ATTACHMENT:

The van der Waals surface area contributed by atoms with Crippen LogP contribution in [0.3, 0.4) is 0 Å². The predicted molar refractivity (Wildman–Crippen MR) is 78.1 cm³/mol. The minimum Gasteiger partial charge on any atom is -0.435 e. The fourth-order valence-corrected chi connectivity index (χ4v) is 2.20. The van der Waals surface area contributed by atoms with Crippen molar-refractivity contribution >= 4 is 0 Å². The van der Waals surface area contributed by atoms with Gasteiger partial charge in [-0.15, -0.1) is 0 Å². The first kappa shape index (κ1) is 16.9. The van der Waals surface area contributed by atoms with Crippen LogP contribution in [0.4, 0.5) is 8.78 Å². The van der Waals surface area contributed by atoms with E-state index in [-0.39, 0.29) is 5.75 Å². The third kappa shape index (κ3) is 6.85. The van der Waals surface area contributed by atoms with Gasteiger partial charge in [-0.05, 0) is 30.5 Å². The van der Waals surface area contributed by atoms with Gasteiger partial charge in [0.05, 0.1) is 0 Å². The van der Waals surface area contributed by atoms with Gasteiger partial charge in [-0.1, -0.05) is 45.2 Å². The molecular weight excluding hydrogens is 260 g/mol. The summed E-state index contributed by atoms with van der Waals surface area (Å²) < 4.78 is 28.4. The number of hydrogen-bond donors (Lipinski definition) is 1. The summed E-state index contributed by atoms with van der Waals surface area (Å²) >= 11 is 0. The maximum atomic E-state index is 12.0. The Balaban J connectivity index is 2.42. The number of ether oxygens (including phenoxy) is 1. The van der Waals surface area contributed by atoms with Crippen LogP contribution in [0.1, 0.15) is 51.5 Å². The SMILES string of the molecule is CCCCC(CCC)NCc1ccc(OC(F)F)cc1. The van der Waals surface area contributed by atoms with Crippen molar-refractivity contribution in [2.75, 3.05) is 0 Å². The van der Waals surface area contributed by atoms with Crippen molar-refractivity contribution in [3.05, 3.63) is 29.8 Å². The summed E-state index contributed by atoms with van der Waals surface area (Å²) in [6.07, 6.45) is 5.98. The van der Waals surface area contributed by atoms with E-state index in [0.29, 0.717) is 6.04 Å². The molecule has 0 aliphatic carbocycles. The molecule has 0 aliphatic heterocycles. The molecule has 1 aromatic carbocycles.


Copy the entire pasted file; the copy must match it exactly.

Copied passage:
The van der Waals surface area contributed by atoms with Crippen LogP contribution in [0.3, 0.4) is 0 Å². The predicted molar refractivity (Wildman–Crippen MR) is 78.1 cm³/mol. The minimum Gasteiger partial charge on any atom is -0.435 e. The fourth-order valence-corrected chi connectivity index (χ4v) is 2.20. The van der Waals surface area contributed by atoms with Crippen molar-refractivity contribution >= 4 is 0 Å². The van der Waals surface area contributed by atoms with Gasteiger partial charge in [-0.15, -0.1) is 0 Å². The first kappa shape index (κ1) is 16.9. The van der Waals surface area contributed by atoms with Crippen LogP contribution in [0.4, 0.5) is 8.78 Å². The van der Waals surface area contributed by atoms with E-state index in [-0.39, 0.29) is 5.75 Å². The third kappa shape index (κ3) is 6.85. The van der Waals surface area contributed by atoms with Gasteiger partial charge in [-0.05, 0) is 30.5 Å². The van der Waals surface area contributed by atoms with Gasteiger partial charge in [0.05, 0.1) is 0 Å². The van der Waals surface area contributed by atoms with Gasteiger partial charge in [-0.1, -0.05) is 45.2 Å². The molecular weight excluding hydrogens is 260 g/mol. The summed E-state index contributed by atoms with van der Waals surface area (Å²) < 4.78 is 28.4. The number of hydrogen-bond donors (Lipinski definition) is 1. The summed E-state index contributed by atoms with van der Waals surface area (Å²) >= 11 is 0. The maximum atomic E-state index is 12.0. The Balaban J connectivity index is 2.42. The number of ether oxygens (including phenoxy) is 1. The van der Waals surface area contributed by atoms with Crippen LogP contribution in [0.1, 0.15) is 51.5 Å². The SMILES string of the molecule is CCCCC(CCC)NCc1ccc(OC(F)F)cc1. The van der Waals surface area contributed by atoms with Crippen molar-refractivity contribution in [2.75, 3.05) is 0 Å². The van der Waals surface area contributed by atoms with Crippen molar-refractivity contribution in [3.05, 3.63) is 29.8 Å². The summed E-state index contributed by atoms with van der Waals surface area (Å²) in [6.07, 6.45) is 5.98. The van der Waals surface area contributed by atoms with E-state index in [0.29, 0.717) is 6.04 Å². The molecule has 0 aliphatic carbocycles. The molecule has 0 aliphatic heterocycles. The molecule has 1 aromatic carbocycles.